(NEW YORK) -- A federal judge struck down Virginia’s ban on same-sex marriage late Thursday night, saying that two laws and a constitutional amendment "unconstitutionally deny Virginia’s gay and lesbian citizens the fundamental freedom to choose to marry."
"Government interests in perpetuating traditions, shielding state matters from federal interference, and favoring one model of parenting over others must yield to this country’s cherished protections that ensure the exercise of the private choices of the individual citizen regarding love and family," wrote Judge Arenda L. Wright Allen of the U.S. District Court for the Eastern District of Virginia.
Wright Allen, who was nominated to the bench by President Obama, stayed her opinion pending the final disposition of any appeal to the Fourth Circuit Court of Appeals.
The ruling is a victory for two gay couples -- Timothy B. Bostic and Tony C. London, and co-plaintiffs Carol Schall and Mary Townley. The plaintiffs are represented by lawyers David Boies and Theodore B. Olson.
On Thursday night, Olson released a statement saying, "Through its decision today, the court has upheld the principles of equality upon which this nation was founded."
Virginia’s Attorney General, Mark Herring, refused to defend the ban in Court. He praised the decision but said the case presented fundamental questions that "may ultimately need to be decided by the Supreme Court."
"The legal process will continue to play out in the months to come, but this decision shows that Virginia, like America, is coming to a better place in recognizing that every Virginian deserves to be treated equally and fairly," Herring said in a statement.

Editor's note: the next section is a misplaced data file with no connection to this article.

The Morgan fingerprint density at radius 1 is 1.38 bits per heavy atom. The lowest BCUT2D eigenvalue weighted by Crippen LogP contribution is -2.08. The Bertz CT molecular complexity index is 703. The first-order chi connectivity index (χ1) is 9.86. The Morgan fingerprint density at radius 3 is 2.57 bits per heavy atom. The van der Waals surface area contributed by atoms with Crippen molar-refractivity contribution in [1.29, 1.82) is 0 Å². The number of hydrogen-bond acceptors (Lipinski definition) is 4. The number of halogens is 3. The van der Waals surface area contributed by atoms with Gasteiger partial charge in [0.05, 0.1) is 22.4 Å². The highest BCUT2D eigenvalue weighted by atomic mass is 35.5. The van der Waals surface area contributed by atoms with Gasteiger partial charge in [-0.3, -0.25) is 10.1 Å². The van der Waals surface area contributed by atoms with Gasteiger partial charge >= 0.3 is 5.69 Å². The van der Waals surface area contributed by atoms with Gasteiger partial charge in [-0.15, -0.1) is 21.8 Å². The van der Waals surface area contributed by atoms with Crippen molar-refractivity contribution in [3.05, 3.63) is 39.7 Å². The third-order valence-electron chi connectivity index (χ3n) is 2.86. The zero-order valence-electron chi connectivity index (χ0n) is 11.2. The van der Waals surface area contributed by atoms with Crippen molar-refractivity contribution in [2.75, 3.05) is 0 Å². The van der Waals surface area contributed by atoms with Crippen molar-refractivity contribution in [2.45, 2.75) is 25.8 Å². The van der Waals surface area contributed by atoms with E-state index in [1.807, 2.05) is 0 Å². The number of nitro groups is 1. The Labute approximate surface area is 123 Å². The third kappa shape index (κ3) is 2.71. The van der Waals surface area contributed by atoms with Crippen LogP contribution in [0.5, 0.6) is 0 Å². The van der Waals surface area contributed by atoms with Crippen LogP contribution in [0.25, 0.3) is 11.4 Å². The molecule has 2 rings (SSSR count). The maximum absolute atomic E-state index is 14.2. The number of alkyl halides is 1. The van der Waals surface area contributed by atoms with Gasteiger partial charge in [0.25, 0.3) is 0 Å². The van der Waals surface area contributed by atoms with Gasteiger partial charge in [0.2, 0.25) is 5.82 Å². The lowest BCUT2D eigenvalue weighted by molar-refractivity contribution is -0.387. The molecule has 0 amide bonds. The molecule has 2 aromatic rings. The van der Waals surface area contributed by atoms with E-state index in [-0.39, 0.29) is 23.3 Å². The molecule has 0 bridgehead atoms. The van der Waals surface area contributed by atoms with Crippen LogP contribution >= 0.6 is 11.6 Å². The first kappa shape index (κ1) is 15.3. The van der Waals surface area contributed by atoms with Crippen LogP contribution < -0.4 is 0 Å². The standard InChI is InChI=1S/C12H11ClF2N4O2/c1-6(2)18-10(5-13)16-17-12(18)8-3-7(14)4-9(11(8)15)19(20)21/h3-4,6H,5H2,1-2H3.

The Virginia ban was defended in court by lawyer Austin R. Nimocks of Alliance Defending Freedom. He represented Michelle McQuigg, the clerk of the circuit court in Prince William County.
Nimocks told Wright Allen "we have marriage laws in society because we have children, not because we have adults." He said it is "reasonable and constitutional" for Virginians to accept "that it is better -- all other things being equal -- for children to grow up with both a mother and a father."
But Wright Allen dismissed his arguments writing that the laws are "needlessly stigmatizing and humiliating children who are being raised by loving couples." She noted that one of the plaintiffs had "yearned" to adopt the child she is raising with her partner. Virginia’s law does not permit second-parent adoption unless the parents are married.
The judge acted swiftly in releasing her 41-page decision. The case had only been argued nine days ago.
Brian Brown, president of the National Organization for Marriage, a group opposed to same-sex marriage, released a statement calling the decision "another example of an Obama-appointed judge twisting the Constitution and the rule of law to impose her own views of marriage in defiance of the people of Virginia."
"There is no right to same-sex 'marriage' in the United States constitution," he said. Brown said he hoped the Supreme Court ends up reversing this "terrible decision."
In an unusual flourish, Wright Allen began her opinion by quoting a statement by Mildred Loving, the plaintiff in the Supreme Court’s landmark 1967 case that struck down Virginia's ban on interracial marriage.
"The older generation's fears and prejudices have given way, and today's young people realize that if someone loves someone they have a right to marry," Loving said in 2007.
After excerpting the statement, Wright Allen wrote, "Our Constitution declares that 'all men' are created equal. Surely this means all of us."
She said, "Gay and lesbian individuals share the same capacity as heterosexual individuals to form, preserve and celebrate loving, intimate and lasting relationships. Such relationships are created through the exercise of sacred, personal choices -- choices, like the choices made by every other citizen, that must be free from unwarranted government interference."
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